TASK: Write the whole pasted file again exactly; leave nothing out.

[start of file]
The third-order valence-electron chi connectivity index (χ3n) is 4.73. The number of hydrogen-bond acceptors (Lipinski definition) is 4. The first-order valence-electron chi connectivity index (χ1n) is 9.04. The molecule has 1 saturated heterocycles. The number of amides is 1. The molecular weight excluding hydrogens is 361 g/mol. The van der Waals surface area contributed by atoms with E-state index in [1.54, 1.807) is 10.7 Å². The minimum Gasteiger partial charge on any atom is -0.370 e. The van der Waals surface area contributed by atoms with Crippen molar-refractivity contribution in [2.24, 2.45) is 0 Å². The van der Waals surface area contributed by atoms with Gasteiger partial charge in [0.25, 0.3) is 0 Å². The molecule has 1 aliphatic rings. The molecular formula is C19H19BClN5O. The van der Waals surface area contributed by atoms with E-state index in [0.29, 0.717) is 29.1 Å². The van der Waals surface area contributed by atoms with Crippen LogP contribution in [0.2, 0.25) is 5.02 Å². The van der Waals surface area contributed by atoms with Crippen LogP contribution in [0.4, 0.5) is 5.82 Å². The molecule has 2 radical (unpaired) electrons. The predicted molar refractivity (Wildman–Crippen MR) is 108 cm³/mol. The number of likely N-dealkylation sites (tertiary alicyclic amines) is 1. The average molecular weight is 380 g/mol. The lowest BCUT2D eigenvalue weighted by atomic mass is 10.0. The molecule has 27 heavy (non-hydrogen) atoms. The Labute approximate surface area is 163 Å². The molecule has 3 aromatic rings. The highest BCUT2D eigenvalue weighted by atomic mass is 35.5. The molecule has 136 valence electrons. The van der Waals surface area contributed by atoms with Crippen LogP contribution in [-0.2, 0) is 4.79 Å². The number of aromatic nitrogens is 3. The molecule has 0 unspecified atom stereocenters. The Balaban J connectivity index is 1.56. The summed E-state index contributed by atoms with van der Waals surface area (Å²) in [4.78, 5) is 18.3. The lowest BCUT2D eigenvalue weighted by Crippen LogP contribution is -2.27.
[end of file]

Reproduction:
The third-order valence-electron chi connectivity index (χ3n) is 4.73. The number of hydrogen-bond acceptors (Lipinski definition) is 4. The first-order valence-electron chi connectivity index (χ1n) is 9.04. The molecule has 1 saturated heterocycles. The number of amides is 1. The molecular weight excluding hydrogens is 361 g/mol. The van der Waals surface area contributed by atoms with E-state index in [1.54, 1.807) is 10.7 Å². The minimum Gasteiger partial charge on any atom is -0.370 e. The van der Waals surface area contributed by atoms with Crippen molar-refractivity contribution in [2.24, 2.45) is 0 Å². The van der Waals surface area contributed by atoms with Gasteiger partial charge in [0.25, 0.3) is 0 Å². The molecule has 1 aliphatic rings. The molecular formula is C19H19BClN5O. The van der Waals surface area contributed by atoms with E-state index in [0.29, 0.717) is 29.1 Å². The van der Waals surface area contributed by atoms with Crippen LogP contribution in [0.2, 0.25) is 5.02 Å². The van der Waals surface area contributed by atoms with Crippen LogP contribution in [0.4, 0.5) is 5.82 Å². The molecule has 2 radical (unpaired) electrons. The predicted molar refractivity (Wildman–Crippen MR) is 108 cm³/mol. The number of likely N-dealkylation sites (tertiary alicyclic amines) is 1. The average molecular weight is 380 g/mol. The lowest BCUT2D eigenvalue weighted by atomic mass is 10.0. The molecule has 27 heavy (non-hydrogen) atoms. The Labute approximate surface area is 163 Å². The molecule has 3 aromatic rings. The highest BCUT2D eigenvalue weighted by atomic mass is 35.5. The molecule has 136 valence electrons. The van der Waals surface area contributed by atoms with Crippen LogP contribution in [-0.2, 0) is 4.79 Å². The number of aromatic nitrogens is 3. The molecule has 0 unspecified atom stereocenters. The Balaban J connectivity index is 1.56. The summed E-state index contributed by atoms with van der Waals surface area (Å²) in [4.78, 5) is 18.3. The lowest BCUT2D eigenvalue weighted by Crippen LogP contribution is -2.27.